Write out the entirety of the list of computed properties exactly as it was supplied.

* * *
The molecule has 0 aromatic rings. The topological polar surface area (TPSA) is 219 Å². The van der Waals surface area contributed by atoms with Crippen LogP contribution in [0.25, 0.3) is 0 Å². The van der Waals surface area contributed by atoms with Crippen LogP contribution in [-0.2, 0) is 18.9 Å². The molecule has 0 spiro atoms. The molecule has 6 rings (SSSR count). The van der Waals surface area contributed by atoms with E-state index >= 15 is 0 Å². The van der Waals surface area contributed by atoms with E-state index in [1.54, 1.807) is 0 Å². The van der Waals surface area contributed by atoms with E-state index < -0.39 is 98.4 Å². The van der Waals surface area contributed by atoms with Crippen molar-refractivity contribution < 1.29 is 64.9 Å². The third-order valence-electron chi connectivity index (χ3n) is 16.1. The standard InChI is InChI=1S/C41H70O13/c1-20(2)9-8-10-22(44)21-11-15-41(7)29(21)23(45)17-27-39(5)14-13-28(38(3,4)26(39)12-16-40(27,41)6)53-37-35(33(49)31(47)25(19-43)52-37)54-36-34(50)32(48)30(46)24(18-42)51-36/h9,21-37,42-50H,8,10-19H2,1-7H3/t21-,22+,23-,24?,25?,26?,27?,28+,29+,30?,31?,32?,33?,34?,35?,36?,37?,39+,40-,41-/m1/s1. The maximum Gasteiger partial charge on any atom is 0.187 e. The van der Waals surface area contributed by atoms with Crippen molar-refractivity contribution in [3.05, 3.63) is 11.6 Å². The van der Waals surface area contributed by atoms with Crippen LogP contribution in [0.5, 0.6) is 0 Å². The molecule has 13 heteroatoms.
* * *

The molecule has 0 aromatic rings. The topological polar surface area (TPSA) is 219 Å². The van der Waals surface area contributed by atoms with Crippen LogP contribution in [0.25, 0.3) is 0 Å². The van der Waals surface area contributed by atoms with Crippen LogP contribution in [-0.2, 0) is 18.9 Å². The molecule has 0 spiro atoms. The molecule has 6 rings (SSSR count). The van der Waals surface area contributed by atoms with E-state index >= 15 is 0 Å². The van der Waals surface area contributed by atoms with E-state index in [1.54, 1.807) is 0 Å². The van der Waals surface area contributed by atoms with E-state index < -0.39 is 98.4 Å². The van der Waals surface area contributed by atoms with Crippen molar-refractivity contribution < 1.29 is 64.9 Å². The third-order valence-electron chi connectivity index (χ3n) is 16.1. The standard InChI is InChI=1S/C41H70O13/c1-20(2)9-8-10-22(44)21-11-15-41(7)29(21)23(45)17-27-39(5)14-13-28(38(3,4)26(39)12-16-40(27,41)6)53-37-35(33(49)31(47)25(19-43)52-37)54-36-34(50)32(48)30(46)24(18-42)51-36/h9,21-37,42-50H,8,10-19H2,1-7H3/t21-,22+,23-,24?,25?,26?,27?,28+,29+,30?,31?,32?,33?,34?,35?,36?,37?,39+,40-,41-/m1/s1. The maximum Gasteiger partial charge on any atom is 0.187 e. The van der Waals surface area contributed by atoms with Crippen molar-refractivity contribution in [3.05, 3.63) is 11.6 Å². The van der Waals surface area contributed by atoms with Crippen LogP contribution in [0.5, 0.6) is 0 Å². The molecule has 13 heteroatoms.